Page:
As we descended into the basement of the North Broadway house, my boyfriend, Matt, and I silenced our giggling when we noticed everybody sitting on the ground—half with heads in hands. Looking around for the Kool-Aid jug and a place to settle, I noticed Bernard Iannone, the man behind O(f)verandas, sitting in the front of the crowd. Emulating Ravi Shankar, Bernard guided the entire audience with his electronic ambiance. As we settled into the corner to watch, the soft lighting and never-ending music pushed me into a meditation, or a nap, or some dreamlike state in the middle. At one point, there was a five-minute window where I could only experience spins. This music was wrapping me up. And while Bernie played, it was impossible for us basement dwellers to escape it. In between songs, Bernie’s soft voice guided us back into the four walls and kindly explained what would be coming next, or where the inspiration came for his mind spa music. When it finally ended, I stood up and shuffled out in a dream-like state. On the kitchen table upstairs, surrounded by quiet, calmed people sat a stack of CDs in handmade cases—I grabbed a one in hopes of using it to fly around my darkened room later. The entire experience made me feel light and dreamy. I just wanted to drink hot tea and start a band called Pink Moon Sunset TV Show.

Mummula: Monster Mash

mummula.bandcamp.com

Against the backdrop of Tree Bar, Mummula came out on stage, four musicians in mummy masks every single show. When I asked the band about their aesthetic, they answered playfully, “What masks? We’re mummulas—half-mummy, half-Dracula—it’s just our way! It seems out of place here in Columbus, but in our native Sandsylvania, we’re considered to be very stylish.” I went to the show alone, biked over on a late Saturday night, and quickly made friends. The entire crowd was stoked for the show, and I had no idea what to expect. When they started playing, I was extremely surprised. With a name like Mummula, I had been expecting the Misfits, maybe some screamo, or at least some gothic undertones. However, the group sounded a lot more garage and surf rock to my ears. The entire show was upbeat and energetic, and the whole crowd was moving. At one point I climbed onto a chair to see if I could guess who was who of these stage names: Eric von Goosebump, Jon Alien, Mark Hovthevampyre, El Santos, and KevBot 2.0.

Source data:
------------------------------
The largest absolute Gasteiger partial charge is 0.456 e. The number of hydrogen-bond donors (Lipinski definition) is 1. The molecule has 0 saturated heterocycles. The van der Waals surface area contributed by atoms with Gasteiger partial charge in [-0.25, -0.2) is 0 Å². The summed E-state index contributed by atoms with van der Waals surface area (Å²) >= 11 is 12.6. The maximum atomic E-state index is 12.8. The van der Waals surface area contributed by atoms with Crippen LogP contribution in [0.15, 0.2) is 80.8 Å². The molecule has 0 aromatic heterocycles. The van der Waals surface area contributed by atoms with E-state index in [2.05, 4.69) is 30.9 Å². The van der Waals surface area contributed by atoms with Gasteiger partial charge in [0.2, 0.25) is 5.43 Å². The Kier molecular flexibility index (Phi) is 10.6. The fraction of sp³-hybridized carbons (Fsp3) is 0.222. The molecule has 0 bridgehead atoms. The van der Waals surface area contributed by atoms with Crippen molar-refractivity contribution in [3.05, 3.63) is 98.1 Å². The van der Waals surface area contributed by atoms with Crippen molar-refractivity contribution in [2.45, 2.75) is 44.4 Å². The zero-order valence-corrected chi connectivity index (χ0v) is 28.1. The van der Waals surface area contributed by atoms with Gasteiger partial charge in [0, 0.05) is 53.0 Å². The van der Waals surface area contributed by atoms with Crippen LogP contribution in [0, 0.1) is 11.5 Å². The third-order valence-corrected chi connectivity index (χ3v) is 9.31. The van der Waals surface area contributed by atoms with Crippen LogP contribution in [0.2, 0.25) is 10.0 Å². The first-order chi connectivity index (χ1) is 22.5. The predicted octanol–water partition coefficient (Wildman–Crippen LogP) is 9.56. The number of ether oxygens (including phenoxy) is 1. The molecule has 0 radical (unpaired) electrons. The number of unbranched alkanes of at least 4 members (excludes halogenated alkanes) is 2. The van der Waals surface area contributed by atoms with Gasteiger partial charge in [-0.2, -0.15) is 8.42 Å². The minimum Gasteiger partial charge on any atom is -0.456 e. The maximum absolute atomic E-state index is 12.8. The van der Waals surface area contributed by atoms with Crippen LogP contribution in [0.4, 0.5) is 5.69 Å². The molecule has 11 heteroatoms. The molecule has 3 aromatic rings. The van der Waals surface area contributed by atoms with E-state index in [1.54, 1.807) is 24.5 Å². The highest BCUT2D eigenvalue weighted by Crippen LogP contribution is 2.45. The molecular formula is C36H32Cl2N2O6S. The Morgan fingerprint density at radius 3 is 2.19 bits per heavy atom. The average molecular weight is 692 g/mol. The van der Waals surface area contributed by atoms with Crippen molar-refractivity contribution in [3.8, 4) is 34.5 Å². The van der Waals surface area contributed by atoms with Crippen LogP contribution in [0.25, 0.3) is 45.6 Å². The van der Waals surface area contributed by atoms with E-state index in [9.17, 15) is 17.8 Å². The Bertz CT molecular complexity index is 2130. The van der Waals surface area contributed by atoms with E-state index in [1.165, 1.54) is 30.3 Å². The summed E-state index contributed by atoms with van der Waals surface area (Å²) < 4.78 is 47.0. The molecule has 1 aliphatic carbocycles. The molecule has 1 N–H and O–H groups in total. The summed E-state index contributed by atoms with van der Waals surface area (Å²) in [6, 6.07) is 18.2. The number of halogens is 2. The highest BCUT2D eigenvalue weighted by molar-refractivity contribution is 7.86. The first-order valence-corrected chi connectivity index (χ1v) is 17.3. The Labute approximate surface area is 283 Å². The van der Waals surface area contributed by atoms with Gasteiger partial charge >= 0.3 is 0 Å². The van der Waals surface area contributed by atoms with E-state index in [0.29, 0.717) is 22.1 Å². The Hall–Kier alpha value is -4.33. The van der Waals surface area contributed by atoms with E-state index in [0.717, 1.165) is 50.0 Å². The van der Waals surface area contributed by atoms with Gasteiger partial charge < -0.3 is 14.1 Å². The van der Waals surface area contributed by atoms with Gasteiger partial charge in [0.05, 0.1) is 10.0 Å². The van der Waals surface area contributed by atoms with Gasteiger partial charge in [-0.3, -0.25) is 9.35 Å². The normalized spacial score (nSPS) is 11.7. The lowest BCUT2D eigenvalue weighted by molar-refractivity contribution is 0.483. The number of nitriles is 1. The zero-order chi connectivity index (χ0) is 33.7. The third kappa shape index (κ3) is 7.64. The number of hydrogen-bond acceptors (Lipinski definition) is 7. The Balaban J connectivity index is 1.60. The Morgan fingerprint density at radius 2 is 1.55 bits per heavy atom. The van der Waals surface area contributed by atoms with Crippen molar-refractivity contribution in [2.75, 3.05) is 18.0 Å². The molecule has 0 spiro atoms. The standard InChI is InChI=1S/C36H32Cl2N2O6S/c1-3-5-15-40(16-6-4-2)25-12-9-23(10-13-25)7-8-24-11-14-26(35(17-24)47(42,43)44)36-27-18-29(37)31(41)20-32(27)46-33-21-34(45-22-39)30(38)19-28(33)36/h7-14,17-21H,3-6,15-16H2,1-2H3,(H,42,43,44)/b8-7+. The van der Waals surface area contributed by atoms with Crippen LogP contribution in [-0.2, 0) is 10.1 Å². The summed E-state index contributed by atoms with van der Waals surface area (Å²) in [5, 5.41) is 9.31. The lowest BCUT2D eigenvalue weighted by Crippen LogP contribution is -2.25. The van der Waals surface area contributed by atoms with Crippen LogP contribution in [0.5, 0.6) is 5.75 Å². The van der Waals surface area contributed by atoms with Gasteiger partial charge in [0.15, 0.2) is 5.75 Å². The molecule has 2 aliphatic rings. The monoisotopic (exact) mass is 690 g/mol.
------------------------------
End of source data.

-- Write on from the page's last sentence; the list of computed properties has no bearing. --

See it live: 11.22 @ Spacebar

Rafting: The Visual Ride and The Electro-Guide

facebook.com/httprafting

On the stage at Spacebar, Rafting set up for its electric ride. This being the latest project from Dallin Stevenson, he’s no stranger to this stage or performing edgy electronic in Columbus. Seeking transport for his audience and self, Dallin and his live-visual creating partner, Emily Engel, work in tandem to travel down esoteric musical roads. Emily matches the visuals to Dallin’s live performance, which is all at once mind-blowing and relaxing. In one moment, his .01ep feels like a youthful Flaming Lips, and then a song later, it is dirtier, sharper, and more intense. Dallin works to play on the energy between himself and the crowd through his performance; and Emily, perceiving that sensation, adapts the visuals to match. The entire crowd is close-eyed swaying, feeling the amazing music. It is hard to believe this show is happening in Columbus. Very soon, the EP along with new tracks will be released on a cassette tape. (For a taste, look to Spotify—I’ve been blasting it daily since the show.) Rafting is making an online visualizer to accompany the tape in hopes of emulating the live performance’s trippy journey.

See it live: 11.8 @ Spacebar